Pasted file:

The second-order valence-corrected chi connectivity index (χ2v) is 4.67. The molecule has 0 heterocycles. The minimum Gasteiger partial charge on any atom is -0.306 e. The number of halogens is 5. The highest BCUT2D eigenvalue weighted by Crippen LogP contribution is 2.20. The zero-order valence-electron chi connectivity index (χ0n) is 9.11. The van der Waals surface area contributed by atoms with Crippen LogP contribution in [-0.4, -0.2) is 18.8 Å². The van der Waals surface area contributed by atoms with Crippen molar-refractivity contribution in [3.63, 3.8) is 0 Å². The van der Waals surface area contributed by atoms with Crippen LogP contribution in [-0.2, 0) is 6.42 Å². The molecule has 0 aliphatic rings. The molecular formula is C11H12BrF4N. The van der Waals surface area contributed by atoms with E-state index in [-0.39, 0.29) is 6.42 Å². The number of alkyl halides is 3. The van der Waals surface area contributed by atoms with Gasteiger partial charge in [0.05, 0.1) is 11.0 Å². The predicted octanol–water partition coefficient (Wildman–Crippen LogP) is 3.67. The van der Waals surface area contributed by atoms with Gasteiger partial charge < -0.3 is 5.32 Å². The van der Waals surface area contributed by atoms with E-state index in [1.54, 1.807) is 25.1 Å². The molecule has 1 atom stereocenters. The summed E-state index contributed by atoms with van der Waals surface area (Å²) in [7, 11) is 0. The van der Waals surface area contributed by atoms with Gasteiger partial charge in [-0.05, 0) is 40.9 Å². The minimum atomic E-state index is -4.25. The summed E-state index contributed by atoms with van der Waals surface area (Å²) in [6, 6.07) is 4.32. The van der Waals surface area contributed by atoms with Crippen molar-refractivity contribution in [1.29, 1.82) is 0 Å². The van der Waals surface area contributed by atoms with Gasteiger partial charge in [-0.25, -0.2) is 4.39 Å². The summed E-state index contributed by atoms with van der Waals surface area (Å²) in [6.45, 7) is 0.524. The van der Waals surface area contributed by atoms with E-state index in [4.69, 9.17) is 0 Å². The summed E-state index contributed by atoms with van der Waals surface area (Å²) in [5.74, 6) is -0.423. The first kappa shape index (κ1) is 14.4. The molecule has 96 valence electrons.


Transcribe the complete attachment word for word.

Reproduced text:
The second-order valence-corrected chi connectivity index (χ2v) is 4.67. The molecule has 0 heterocycles. The minimum Gasteiger partial charge on any atom is -0.306 e. The number of halogens is 5. The highest BCUT2D eigenvalue weighted by Crippen LogP contribution is 2.20. The zero-order valence-electron chi connectivity index (χ0n) is 9.11. The van der Waals surface area contributed by atoms with Crippen LogP contribution in [-0.4, -0.2) is 18.8 Å². The van der Waals surface area contributed by atoms with Crippen molar-refractivity contribution in [3.63, 3.8) is 0 Å². The van der Waals surface area contributed by atoms with Crippen LogP contribution in [-0.2, 0) is 6.42 Å². The molecule has 0 aliphatic rings. The molecular formula is C11H12BrF4N. The van der Waals surface area contributed by atoms with E-state index in [-0.39, 0.29) is 6.42 Å². The number of alkyl halides is 3. The van der Waals surface area contributed by atoms with Gasteiger partial charge in [0.05, 0.1) is 11.0 Å². The predicted octanol–water partition coefficient (Wildman–Crippen LogP) is 3.67. The van der Waals surface area contributed by atoms with Gasteiger partial charge < -0.3 is 5.32 Å². The van der Waals surface area contributed by atoms with E-state index in [1.54, 1.807) is 25.1 Å². The molecule has 1 atom stereocenters. The summed E-state index contributed by atoms with van der Waals surface area (Å²) in [7, 11) is 0. The van der Waals surface area contributed by atoms with Gasteiger partial charge in [-0.05, 0) is 40.9 Å². The minimum atomic E-state index is -4.25. The summed E-state index contributed by atoms with van der Waals surface area (Å²) in [6, 6.07) is 4.32. The van der Waals surface area contributed by atoms with Crippen molar-refractivity contribution in [1.29, 1.82) is 0 Å². The van der Waals surface area contributed by atoms with Gasteiger partial charge in [-0.25, -0.2) is 4.39 Å². The summed E-state index contributed by atoms with van der Waals surface area (Å²) in [6.45, 7) is 0.524. The van der Waals surface area contributed by atoms with E-state index in [4.69, 9.17) is 0 Å². The summed E-state index contributed by atoms with van der Waals surface area (Å²) in [5.74, 6) is -0.423. The first kappa shape index (κ1) is 14.4. The molecule has 96 valence electrons.